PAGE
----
Personal Attacks Continue at Tuesday's Town Council Meeting
Council members request that public discussion focuses on issues affecting the town.
Toward the end of a brief Town Council meeting last night, Councilman David Haas issued a request to both the residents of Westfield and his fellow council members. He asked that, in the future, the public discussion portion of meetings focus on the issues facing the town instead of any personal vendettas that individuals may have.
“No one is well served by the personal attacks that have come from both sides of the microphone,” Haas said.
But for at least one more night, personal attacks took place and took up most of the 40-minute meeting Tuesday evening.
Much of the discussion was a fall-out of last week’s meeting, which saw Town Administrator Jim Gildea refer to retired law officer Greg Kasko as “a disgraced former police officer” after Kasko asked the council about a letter the town received from the state regarding potential pension abuse in January 2011. Kasko spent his 10 minutes on the microphone last night by reading a prepared statement to the council summarizing his career as a police officer and the reasons for his issues with Gildea.
After Kasko had been reading his statement to the council for a few minutes, Mayor Andy Skibitsky interrupted him and questioned his veracity.
“Half the things you say aren’t true,” Skibitsky told Kasko. “Don’t you have any conscience?”
Kasko continued reading from his prepared statement for the remainder of his 10 minutes. After he had finished, Skibitsky said the town is fortunate to have Gildea as its administrator while it is also fortunate to no longer employee Kasko as a police officer.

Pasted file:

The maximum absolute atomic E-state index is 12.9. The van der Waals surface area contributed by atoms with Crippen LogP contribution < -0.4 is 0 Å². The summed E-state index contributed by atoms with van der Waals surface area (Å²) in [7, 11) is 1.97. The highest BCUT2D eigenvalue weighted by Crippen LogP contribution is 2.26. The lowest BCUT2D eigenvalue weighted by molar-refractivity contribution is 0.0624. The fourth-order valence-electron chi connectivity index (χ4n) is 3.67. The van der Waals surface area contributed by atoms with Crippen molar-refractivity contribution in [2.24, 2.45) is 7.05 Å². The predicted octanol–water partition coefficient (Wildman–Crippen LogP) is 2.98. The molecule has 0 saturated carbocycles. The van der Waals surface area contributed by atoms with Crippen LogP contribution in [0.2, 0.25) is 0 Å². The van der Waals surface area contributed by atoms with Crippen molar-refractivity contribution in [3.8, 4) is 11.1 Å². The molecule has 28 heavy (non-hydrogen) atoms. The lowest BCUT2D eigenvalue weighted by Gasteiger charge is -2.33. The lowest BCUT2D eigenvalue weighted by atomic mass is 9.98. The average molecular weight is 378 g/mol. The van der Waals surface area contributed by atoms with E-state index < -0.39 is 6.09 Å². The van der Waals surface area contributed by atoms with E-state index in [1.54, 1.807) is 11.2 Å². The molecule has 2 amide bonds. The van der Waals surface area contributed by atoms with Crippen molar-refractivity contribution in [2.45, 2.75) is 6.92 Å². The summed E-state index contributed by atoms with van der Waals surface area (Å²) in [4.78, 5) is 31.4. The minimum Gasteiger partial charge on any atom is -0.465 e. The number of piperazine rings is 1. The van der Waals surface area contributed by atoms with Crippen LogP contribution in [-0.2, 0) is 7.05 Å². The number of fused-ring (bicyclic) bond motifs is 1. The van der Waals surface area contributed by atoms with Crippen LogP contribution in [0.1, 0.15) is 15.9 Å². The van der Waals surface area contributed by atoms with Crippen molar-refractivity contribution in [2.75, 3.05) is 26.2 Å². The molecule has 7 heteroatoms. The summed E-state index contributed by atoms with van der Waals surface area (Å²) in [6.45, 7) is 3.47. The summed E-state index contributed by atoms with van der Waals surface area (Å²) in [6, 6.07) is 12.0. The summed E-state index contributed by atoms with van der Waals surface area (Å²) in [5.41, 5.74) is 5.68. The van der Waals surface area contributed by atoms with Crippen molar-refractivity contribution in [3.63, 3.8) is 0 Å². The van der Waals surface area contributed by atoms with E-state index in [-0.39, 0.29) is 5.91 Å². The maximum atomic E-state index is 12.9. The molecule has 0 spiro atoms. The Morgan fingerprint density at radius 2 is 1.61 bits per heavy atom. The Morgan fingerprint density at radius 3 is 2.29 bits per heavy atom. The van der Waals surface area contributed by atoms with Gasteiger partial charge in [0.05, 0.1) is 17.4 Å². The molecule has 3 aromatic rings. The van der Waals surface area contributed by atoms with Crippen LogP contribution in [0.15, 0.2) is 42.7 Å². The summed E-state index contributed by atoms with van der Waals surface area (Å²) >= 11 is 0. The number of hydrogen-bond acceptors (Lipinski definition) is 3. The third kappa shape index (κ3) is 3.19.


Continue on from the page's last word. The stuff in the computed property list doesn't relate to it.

Kasko had been preceded at the microphone by resident John Blake, who expressed disappointment with the council’s behavior last week. Blake said the council had mislead and insulted taxpayers and was now allowing vicious attacks to be made against residents of the town.
“You do not have the right to insult,” Blake told the council. “You have the duty to answer us, but you are not to insult us.
“I don’t want anyone up there [on the council] insulting me personally or anyone out there [in the public],” Blake continued.
“We have the duty to respond,” Skibitsky countered.
“You have no duty to insult!” Blake responded to the mayor. “You’re supposed to be leaders.”
Councilwoman Vicki Kimmins addressed the public after Blake spoke, saying that she had no interest in discrediting any speakers before the council and that she had wished the council did not have to continue the Gildea-Kasko conversation that had dominated last week’s meeting.
“All of us do value anyone who has served this town,” Kimmins said, adding that the topic of personnel service is not best suited for the public forum.
Familiar issues were also tackled at the meeting, including a brief discussion on the Central Avenue traffic signal. Maria Carluccio, a resident of Central Avenue, said that Tuesday marked the two-year anniversary of her addressing the controversial mid-block stoplight at council meetings.
“It’s not something I enjoy doing,” Carluccio said. “The reason I keep coming is because I keep seeing the same thing.
“If [the light] works, I wouldn’t be here,” she said.
Carluccio said nothing had changed in the past two years, while also claiming that the stoplight had caused nine accidents during the same time period. She pledged to attend meetings until the issue is resolved and until the council takes action for what she said is a problem the elected officials caused.
“You are responsible for this disaster,” Carluccio told the council.
“That’s not true,” Skibitsky told her. “We did not put it there.” The mayor instead suggested it was Union County that moved the light to its current location, which he said he agreed is the better location.
“I’m not going to rest, because it’s not right,” Carluccio told Skibitsky.
A resident also briefly addressed the council to thank the officials for their role is resolving the parking issues at the high school.